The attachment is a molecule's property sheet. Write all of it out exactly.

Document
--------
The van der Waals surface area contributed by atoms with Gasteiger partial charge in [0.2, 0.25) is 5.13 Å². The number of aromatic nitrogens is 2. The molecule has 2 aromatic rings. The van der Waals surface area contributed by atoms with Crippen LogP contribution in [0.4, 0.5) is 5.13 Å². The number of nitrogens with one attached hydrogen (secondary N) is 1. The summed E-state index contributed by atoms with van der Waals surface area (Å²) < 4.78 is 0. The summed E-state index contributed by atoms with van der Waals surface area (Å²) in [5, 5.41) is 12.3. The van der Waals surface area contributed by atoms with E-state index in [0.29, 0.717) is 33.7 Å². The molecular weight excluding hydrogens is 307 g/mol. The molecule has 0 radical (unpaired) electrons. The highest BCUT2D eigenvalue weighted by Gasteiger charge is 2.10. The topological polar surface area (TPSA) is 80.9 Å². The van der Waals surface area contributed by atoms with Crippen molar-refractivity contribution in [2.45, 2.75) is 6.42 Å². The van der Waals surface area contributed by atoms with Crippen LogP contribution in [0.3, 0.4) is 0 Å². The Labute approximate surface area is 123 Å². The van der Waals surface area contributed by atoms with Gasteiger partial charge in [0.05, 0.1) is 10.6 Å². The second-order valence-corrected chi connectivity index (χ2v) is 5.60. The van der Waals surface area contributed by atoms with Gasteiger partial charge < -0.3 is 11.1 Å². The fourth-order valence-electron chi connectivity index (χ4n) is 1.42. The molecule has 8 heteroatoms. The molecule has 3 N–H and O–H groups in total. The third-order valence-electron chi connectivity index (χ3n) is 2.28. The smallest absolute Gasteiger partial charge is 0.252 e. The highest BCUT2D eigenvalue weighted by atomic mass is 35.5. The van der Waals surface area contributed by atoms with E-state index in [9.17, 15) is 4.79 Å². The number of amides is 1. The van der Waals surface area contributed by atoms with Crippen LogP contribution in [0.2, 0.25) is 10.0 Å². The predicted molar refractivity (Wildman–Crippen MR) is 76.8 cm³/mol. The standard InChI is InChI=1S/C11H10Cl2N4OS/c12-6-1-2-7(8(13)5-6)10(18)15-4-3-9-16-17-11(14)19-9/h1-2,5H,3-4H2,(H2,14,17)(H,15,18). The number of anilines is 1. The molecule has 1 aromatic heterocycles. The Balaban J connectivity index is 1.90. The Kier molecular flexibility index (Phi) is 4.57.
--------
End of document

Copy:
The van der Waals surface area contributed by atoms with Gasteiger partial charge in [0.2, 0.25) is 5.13 Å². The number of aromatic nitrogens is 2. The molecule has 2 aromatic rings. The van der Waals surface area contributed by atoms with Crippen LogP contribution in [0.4, 0.5) is 5.13 Å². The number of nitrogens with one attached hydrogen (secondary N) is 1. The summed E-state index contributed by atoms with van der Waals surface area (Å²) < 4.78 is 0. The summed E-state index contributed by atoms with van der Waals surface area (Å²) in [5, 5.41) is 12.3. The van der Waals surface area contributed by atoms with E-state index in [0.29, 0.717) is 33.7 Å². The molecular weight excluding hydrogens is 307 g/mol. The molecule has 0 radical (unpaired) electrons. The highest BCUT2D eigenvalue weighted by Gasteiger charge is 2.10. The topological polar surface area (TPSA) is 80.9 Å². The van der Waals surface area contributed by atoms with Crippen molar-refractivity contribution in [2.45, 2.75) is 6.42 Å². The van der Waals surface area contributed by atoms with Crippen LogP contribution in [0.3, 0.4) is 0 Å². The Labute approximate surface area is 123 Å². The van der Waals surface area contributed by atoms with Gasteiger partial charge in [0.05, 0.1) is 10.6 Å². The second-order valence-corrected chi connectivity index (χ2v) is 5.60. The van der Waals surface area contributed by atoms with Gasteiger partial charge < -0.3 is 11.1 Å². The fourth-order valence-electron chi connectivity index (χ4n) is 1.42. The molecule has 8 heteroatoms. The molecule has 3 N–H and O–H groups in total. The third-order valence-electron chi connectivity index (χ3n) is 2.28. The smallest absolute Gasteiger partial charge is 0.252 e. The highest BCUT2D eigenvalue weighted by atomic mass is 35.5. The van der Waals surface area contributed by atoms with E-state index in [9.17, 15) is 4.79 Å². The number of amides is 1. The van der Waals surface area contributed by atoms with Crippen LogP contribution in [0.2, 0.25) is 10.0 Å². The predicted molar refractivity (Wildman–Crippen MR) is 76.8 cm³/mol. The standard InChI is InChI=1S/C11H10Cl2N4OS/c12-6-1-2-7(8(13)5-6)10(18)15-4-3-9-16-17-11(14)19-9/h1-2,5H,3-4H2,(H2,14,17)(H,15,18). The number of anilines is 1. The molecule has 1 aromatic heterocycles. The Balaban J connectivity index is 1.90. The Kier molecular flexibility index (Phi) is 4.57.